• A mini-series on screencasting, with a conclusion that involves an unusual penchant for working with bamboo floors and the quote "I'm quitting computers"
Sad, but true. A seemingly desperate blogger who, like a slumping baseball player, swings for the fences on the first pitch. The persona evolved into a theme of a maniacal despot of a tiny island nation, giving deranged orders to puzzled generals and lieutenants.

A Ruse?

Is it a ploy? Some kind of grand scheme in the vein of American comedian/performance artist Andy Kaufman ?

Will "Stuff" return -- perhaps as a new blog? Can someone who writes such passionate rants actually walk away from the pulpit? The author is strong in Swing, concurrency, and other aspects of Java -- can he suffer the slings and bugs of outrageous JDK libraries and not tell the world?

Who knows.... But a tip of the hat to venerable Stuff That Happens, and an invitation for its readers to join the orchestra at Code to Joy. Come along, it'll be joyous!

Monday, July 23, 2007

Tuesday, July 17, 2007

isPrime in One Line of Groovy

This line of code is inspired by this post on primality in Perl.

$ groovy -e "println new BigInteger(args[0]).isProbablePrime(99)" 19
$ true <--- i.e. 19 is prime

I suspect that this will be considered cheating: (a) it evaluates "probable" primes and (b) it isn't in the spirit of the game. But still neat, n'est-ce-pas?

Final Score

JVM Tunnelers 1 Cryptic Scripts 0

Monday, July 16, 2007

My Next Book Purchase

I'm excited about this new book from O'Reilly.

I generally enjoy books on "philosophy of computing" but check out the authors in this one: Brian Kernighan, Jon Bentley, Tim Bray, Elliotte Rusty Harold, and so on.

Wow. And the kicker: author royalties go to Amnesty International.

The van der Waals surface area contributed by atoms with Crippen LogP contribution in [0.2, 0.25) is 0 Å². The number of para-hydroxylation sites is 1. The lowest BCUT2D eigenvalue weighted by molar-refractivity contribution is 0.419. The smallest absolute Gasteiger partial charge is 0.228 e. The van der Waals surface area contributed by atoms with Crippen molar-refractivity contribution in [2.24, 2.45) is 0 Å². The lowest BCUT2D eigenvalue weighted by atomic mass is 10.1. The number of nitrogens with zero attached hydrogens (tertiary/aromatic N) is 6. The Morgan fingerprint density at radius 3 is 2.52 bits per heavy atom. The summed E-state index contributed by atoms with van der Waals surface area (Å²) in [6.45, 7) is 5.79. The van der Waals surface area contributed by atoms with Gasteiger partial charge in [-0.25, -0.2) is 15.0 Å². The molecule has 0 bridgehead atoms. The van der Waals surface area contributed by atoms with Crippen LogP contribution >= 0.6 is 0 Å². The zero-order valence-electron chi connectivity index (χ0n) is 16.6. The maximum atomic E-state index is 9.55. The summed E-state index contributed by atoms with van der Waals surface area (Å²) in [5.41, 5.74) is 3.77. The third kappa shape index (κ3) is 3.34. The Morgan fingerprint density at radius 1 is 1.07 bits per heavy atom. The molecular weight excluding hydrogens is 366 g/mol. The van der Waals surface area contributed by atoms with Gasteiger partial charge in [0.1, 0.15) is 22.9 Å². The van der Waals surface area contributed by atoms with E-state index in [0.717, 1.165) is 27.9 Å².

Sign me up.

My only wish is that O'Reilly and Amazon, instead of offering "get a 2nd book for 30% off", would offer "buy 5 hours per week to read your new purchase!"

I'm telling you: the bookseller that first sells time will make millions.

Thursday, July 12, 2007

Easter's Corollary to The Miller Principle

First, check out the sublime, brilliantly phrased Miller Principle. I humbly submit the following...

Easter's Corollary: Everyone scans.

Scanning is like Reading Lite: all of the eye movement, without that cognitive aftertaste. With the hectic pace of today's society, and the e-torrents of text, scanning is a great way to almost upload information into our consciousness.

The act of scanning is addictive, as people feel justified in commenting on something they nearly read.

Office synonyms for "scan" include "peruse", "check out", and "take a peek".

Example usage: "I wanted to choose a web framework for the new portal project for Finance, so I scanned the Readme file of Acme WebSoft. Looks pretty solid to me."

Sunday, July 8, 2007

Seven Wonders of Programming Languages

As is widely known, there has been a massive effort to vote for the New Seven Wonders of the World, an update to the classic list of antiquity.

A fun thought experiment is to list the 7 Wonders of Programming Languages.

Imagine someone is new to our planet, civilization, or computer science. You want to show them the definitive list of programming languages: 7 wonders. What do you pick?

Making a list is easy. Trimming a list is difficult, and that's the problem with Seven Wonders.

Especially when you consider all of the available languages. For a wonderful evolutionary map, see this photo from Wired.

My list is below. Roughly speaking, my criteria are:

  • Proven track record and legacy. Sorry, Groovy, much too soon.
  • Success either in terms of influence or outright usage. However, sheer popularity is not enough.
  • Consideration for brilliance and innovation.